A blog in the Sri Lankan Guardian recently wrote that Tibetans should not foster the idea that the United States Government will support its cause. It detailed how, starting from the Obama administration, USA was tentative about its relationship with China suggesting that US government more towards its trade relations with China then to raise the human rights issues and Tibet cause.
Fast-forward to President Donald Trump who recently concluded talks with second-term-elected Chinese President Xi Jinping, the piece mentions that United States’ stance on human rights violation and freedom in Tibet seems bleak and wobbly at the best. Former US President Barack Obama welcoming the Dalai Lama through the back door of the White House was the first indication of the US being careful about ruffling China’s feather.
“Earlier, when Chinese President Xi Jinping and his wife visited USA, President Trump never raised any issue about human rights violation in China and it’s unjustified claim on Tibetan territory. The recent visit of President Trump to China makes it amply clear that USA looks at China only as a trade and business partner and US has absolutely no concern about China’s forced occupation of Tibet suppressing the freedom for Tibetans,” the column mentioned.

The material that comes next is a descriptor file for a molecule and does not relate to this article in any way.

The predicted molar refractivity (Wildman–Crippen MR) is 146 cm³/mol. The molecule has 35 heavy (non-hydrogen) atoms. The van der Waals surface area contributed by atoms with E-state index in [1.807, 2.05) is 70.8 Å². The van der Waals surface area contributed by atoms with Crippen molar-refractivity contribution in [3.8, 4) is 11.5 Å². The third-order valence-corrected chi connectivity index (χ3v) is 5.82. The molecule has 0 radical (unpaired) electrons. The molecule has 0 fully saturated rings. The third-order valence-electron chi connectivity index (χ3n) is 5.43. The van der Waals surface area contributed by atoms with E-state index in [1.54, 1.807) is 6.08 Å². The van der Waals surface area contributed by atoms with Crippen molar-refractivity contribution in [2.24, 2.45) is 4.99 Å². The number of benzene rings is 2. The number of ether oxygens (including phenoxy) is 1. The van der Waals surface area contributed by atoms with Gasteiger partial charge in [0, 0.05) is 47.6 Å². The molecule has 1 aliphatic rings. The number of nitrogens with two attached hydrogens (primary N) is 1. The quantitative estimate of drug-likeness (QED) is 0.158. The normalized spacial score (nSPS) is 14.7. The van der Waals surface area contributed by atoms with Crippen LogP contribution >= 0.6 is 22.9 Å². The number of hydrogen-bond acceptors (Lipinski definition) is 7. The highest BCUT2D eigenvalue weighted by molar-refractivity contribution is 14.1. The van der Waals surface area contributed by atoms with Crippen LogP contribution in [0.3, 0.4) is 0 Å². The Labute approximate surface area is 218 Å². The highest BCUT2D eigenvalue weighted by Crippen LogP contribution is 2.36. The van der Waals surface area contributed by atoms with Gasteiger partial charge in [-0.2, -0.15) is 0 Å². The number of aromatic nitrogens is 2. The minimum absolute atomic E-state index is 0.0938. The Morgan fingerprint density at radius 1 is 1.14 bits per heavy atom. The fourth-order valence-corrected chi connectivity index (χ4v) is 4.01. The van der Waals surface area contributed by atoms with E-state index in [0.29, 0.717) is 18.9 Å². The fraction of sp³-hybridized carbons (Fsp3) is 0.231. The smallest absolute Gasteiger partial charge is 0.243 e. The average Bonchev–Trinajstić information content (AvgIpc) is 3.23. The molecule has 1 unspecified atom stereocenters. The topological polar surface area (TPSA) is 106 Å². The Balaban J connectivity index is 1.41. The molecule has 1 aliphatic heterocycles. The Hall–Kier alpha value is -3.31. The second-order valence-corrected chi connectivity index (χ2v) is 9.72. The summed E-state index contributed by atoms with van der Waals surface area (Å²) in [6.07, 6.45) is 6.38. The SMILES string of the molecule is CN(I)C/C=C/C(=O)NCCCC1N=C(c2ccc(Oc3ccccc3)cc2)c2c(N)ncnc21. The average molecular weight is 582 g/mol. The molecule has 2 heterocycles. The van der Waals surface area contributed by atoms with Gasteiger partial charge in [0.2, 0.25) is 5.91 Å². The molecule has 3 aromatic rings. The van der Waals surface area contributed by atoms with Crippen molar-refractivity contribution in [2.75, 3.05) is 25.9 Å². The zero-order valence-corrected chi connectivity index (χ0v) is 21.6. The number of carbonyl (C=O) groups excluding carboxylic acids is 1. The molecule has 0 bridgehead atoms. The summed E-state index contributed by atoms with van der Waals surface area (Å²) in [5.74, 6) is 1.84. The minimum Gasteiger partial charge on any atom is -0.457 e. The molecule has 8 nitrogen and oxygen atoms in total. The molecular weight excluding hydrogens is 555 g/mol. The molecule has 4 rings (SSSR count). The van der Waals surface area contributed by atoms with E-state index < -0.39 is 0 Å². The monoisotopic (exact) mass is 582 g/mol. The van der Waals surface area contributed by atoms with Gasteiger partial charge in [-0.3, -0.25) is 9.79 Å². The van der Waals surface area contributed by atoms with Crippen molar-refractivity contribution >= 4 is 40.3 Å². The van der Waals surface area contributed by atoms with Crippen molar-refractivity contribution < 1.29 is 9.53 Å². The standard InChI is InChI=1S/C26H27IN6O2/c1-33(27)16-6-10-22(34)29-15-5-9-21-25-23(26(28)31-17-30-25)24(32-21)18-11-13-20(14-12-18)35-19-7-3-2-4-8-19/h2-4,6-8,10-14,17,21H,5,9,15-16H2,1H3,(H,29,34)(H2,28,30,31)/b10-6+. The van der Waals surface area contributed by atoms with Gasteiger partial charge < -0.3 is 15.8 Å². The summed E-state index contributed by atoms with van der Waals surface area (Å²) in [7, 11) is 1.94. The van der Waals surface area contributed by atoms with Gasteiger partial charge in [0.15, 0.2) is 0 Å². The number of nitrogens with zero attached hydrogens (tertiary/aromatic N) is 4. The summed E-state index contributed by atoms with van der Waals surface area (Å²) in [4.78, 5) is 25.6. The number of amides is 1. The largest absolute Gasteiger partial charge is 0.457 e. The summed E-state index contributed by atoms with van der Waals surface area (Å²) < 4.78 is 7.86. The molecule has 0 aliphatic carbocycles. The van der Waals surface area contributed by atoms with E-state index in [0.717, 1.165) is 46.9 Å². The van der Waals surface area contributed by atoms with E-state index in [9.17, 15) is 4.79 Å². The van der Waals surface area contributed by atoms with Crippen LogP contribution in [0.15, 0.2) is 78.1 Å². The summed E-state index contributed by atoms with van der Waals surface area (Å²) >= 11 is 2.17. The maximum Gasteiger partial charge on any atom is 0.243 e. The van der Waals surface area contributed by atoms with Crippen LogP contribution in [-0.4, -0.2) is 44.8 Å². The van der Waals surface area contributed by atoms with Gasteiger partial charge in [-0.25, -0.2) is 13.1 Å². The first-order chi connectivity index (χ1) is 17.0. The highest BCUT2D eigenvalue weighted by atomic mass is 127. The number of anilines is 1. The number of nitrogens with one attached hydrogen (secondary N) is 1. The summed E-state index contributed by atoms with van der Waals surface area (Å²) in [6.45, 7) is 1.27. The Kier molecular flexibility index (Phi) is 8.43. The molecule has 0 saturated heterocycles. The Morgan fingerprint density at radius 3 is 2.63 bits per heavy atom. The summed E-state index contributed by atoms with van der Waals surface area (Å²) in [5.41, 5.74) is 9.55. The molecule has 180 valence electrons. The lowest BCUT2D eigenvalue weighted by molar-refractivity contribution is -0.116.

Trump, who has stressed that he will bring business back into the United States, is going to maintain good relations with China based on trade interests. The column also mentions that over 253 billion USD are at stake if relation sours between China and the United States.
“These countries are sure to understand the plight that Tibet had to undergo in the hands of China. Tibetans should take some steps to spread awareness about their plight in these countries and seek the support of the governments. This could be a starting point for the next stage of struggle for the Tibetan freedom,” the column highlighted how Tibetans can seek assistance for their freedom struggle by looking at countries like Japan, Vietnam and Philippines who are apprehensive about China’s territorial ambitions.
Read the full blog here